• elotuzumab + pomalidomide + dexamethasone (called “EPd”)
  • pomalidomide + bortezomib + dexamethasone (called “PVd”)
  • carfilzomib + dexamethasone (called “Kd”)
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Will I have to pay to be in the study? Will my insurance cover the cost?

The study medicine and all study-related care and procedures are provided at no cost. You don’t need health insurance to join a clinical study. However, you (or your health insurance provider) may be responsible for medical expenses that are part of your usual healthcare. Talk with your study team or review the informed consent document to find out exactly what is covered.

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Is there travel support available for participants in this study?

Travel to the study center and other expenses (such as meals) may be covered. Please discuss the details with your study team.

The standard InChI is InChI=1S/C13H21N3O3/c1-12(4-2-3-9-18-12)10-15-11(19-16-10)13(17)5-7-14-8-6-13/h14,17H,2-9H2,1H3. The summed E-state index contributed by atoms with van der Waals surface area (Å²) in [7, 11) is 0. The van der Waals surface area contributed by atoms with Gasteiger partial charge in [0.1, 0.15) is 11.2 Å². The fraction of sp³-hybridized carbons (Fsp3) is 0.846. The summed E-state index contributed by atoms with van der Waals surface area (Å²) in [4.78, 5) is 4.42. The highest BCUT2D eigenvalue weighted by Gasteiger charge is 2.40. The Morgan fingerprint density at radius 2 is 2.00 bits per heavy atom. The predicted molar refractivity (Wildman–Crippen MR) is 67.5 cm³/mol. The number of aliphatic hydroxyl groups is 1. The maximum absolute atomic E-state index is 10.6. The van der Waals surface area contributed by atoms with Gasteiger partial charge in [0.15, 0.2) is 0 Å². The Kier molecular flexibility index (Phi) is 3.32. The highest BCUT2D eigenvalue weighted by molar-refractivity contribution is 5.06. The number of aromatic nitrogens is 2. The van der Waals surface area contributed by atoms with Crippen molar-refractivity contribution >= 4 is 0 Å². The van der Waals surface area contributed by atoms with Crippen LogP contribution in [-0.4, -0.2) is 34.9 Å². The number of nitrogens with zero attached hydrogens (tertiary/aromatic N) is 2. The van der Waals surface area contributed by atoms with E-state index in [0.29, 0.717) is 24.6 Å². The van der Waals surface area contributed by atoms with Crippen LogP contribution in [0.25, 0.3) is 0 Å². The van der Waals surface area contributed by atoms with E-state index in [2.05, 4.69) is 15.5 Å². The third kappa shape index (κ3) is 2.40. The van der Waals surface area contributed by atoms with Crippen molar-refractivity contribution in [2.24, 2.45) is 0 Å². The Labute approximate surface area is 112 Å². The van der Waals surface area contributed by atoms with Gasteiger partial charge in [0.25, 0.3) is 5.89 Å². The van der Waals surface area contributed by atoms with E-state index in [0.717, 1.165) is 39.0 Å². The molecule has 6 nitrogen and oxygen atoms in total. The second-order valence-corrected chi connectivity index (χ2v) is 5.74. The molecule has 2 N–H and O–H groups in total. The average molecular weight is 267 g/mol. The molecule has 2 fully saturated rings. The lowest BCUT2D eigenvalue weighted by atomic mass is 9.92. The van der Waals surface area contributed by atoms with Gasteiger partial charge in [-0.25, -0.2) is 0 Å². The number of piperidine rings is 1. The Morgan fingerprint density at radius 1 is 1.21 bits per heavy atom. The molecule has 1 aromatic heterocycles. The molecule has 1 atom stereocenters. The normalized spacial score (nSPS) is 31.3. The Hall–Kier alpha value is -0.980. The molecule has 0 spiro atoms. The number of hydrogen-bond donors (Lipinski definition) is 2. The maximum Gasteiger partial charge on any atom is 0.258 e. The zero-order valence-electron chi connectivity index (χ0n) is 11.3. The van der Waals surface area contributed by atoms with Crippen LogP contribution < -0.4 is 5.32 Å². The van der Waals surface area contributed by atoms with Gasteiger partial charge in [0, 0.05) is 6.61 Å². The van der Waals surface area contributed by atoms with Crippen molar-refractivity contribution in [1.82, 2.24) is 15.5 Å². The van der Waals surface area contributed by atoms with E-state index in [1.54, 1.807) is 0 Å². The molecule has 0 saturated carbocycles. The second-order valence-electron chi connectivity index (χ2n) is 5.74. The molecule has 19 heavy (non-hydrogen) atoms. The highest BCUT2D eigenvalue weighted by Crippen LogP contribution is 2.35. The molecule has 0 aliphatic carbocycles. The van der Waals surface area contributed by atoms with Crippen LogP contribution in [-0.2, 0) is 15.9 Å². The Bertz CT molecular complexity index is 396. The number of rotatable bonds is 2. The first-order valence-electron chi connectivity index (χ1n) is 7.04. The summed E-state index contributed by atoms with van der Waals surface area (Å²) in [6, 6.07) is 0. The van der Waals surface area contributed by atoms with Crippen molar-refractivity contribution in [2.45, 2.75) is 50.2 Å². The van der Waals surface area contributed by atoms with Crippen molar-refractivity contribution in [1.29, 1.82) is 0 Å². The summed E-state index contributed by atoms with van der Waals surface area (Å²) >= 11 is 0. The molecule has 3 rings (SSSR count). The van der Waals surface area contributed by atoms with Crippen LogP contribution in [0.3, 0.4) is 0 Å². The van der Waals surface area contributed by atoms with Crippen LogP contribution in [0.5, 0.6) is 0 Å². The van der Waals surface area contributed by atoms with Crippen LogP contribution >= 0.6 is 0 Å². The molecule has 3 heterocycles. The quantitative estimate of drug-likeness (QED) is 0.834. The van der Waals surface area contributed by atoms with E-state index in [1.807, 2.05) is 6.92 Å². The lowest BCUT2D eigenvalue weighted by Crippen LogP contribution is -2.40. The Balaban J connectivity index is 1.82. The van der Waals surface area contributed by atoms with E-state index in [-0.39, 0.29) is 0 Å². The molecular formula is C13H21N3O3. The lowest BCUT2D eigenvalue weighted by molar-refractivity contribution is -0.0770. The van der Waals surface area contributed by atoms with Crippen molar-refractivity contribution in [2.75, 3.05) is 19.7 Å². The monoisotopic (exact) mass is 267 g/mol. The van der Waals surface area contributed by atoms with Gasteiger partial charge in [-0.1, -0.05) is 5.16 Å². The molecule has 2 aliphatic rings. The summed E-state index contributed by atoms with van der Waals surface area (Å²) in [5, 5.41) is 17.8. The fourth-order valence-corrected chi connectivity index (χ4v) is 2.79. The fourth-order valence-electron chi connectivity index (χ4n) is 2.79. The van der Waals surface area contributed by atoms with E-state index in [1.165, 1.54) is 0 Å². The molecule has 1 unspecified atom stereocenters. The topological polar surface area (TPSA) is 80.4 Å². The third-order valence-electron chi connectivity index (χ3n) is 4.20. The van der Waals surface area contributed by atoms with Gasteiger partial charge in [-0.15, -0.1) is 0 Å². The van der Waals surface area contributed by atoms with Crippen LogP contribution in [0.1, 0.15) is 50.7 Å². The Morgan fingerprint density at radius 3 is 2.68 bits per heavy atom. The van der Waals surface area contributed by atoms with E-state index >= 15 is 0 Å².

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Will my personal information be kept private?

Your health information and any data that could be used to identify you (such as immigration status) will be kept private and safe. Only information that relates to the study will be collected, and only your study team, study doctor, and organizations that oversee the study will be able to access it. Your personal information won’t be shared with third parties such as the government or advertisers.

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What will happen to my personal information after the study ends?

Some of the information collected on devices will be kept for up to 25 years. All other records will be deleted after 15 years.